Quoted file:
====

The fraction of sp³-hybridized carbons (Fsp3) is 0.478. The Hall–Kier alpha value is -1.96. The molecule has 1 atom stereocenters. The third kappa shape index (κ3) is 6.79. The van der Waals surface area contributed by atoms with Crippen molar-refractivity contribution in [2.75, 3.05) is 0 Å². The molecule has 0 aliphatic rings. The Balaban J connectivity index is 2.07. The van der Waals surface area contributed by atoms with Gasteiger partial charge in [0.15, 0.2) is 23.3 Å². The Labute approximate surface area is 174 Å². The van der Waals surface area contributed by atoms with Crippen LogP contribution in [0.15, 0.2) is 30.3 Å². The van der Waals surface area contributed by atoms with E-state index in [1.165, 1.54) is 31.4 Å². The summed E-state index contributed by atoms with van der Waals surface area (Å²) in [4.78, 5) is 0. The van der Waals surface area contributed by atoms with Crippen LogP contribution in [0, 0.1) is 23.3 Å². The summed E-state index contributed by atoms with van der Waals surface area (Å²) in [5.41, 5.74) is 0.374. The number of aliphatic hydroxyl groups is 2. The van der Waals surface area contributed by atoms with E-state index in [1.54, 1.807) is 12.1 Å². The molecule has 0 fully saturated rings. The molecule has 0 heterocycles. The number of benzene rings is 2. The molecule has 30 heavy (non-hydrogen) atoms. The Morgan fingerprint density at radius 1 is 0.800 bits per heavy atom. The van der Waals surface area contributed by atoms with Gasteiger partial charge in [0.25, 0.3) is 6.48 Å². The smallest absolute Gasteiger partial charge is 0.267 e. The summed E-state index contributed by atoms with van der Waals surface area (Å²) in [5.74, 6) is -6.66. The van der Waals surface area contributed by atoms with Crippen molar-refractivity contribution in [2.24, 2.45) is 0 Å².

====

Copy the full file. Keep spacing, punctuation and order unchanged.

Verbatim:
The fraction of sp³-hybridized carbons (Fsp3) is 0.478. The Hall–Kier alpha value is -1.96. The molecule has 1 atom stereocenters. The third kappa shape index (κ3) is 6.79. The van der Waals surface area contributed by atoms with Crippen molar-refractivity contribution in [2.75, 3.05) is 0 Å². The molecule has 0 aliphatic rings. The Balaban J connectivity index is 2.07. The van der Waals surface area contributed by atoms with Gasteiger partial charge in [0.15, 0.2) is 23.3 Å². The Labute approximate surface area is 174 Å². The van der Waals surface area contributed by atoms with Crippen LogP contribution in [0.15, 0.2) is 30.3 Å². The van der Waals surface area contributed by atoms with E-state index in [1.165, 1.54) is 31.4 Å². The summed E-state index contributed by atoms with van der Waals surface area (Å²) in [4.78, 5) is 0. The van der Waals surface area contributed by atoms with Crippen LogP contribution in [0, 0.1) is 23.3 Å². The summed E-state index contributed by atoms with van der Waals surface area (Å²) in [5.41, 5.74) is 0.374. The number of aliphatic hydroxyl groups is 2. The van der Waals surface area contributed by atoms with E-state index in [1.54, 1.807) is 12.1 Å². The molecule has 0 fully saturated rings. The molecule has 0 heterocycles. The number of benzene rings is 2. The molecule has 30 heavy (non-hydrogen) atoms. The Morgan fingerprint density at radius 1 is 0.800 bits per heavy atom. The van der Waals surface area contributed by atoms with Gasteiger partial charge in [0.25, 0.3) is 6.48 Å². The smallest absolute Gasteiger partial charge is 0.267 e. The summed E-state index contributed by atoms with van der Waals surface area (Å²) in [5.74, 6) is -6.66. The van der Waals surface area contributed by atoms with Crippen molar-refractivity contribution in [2.24, 2.45) is 0 Å².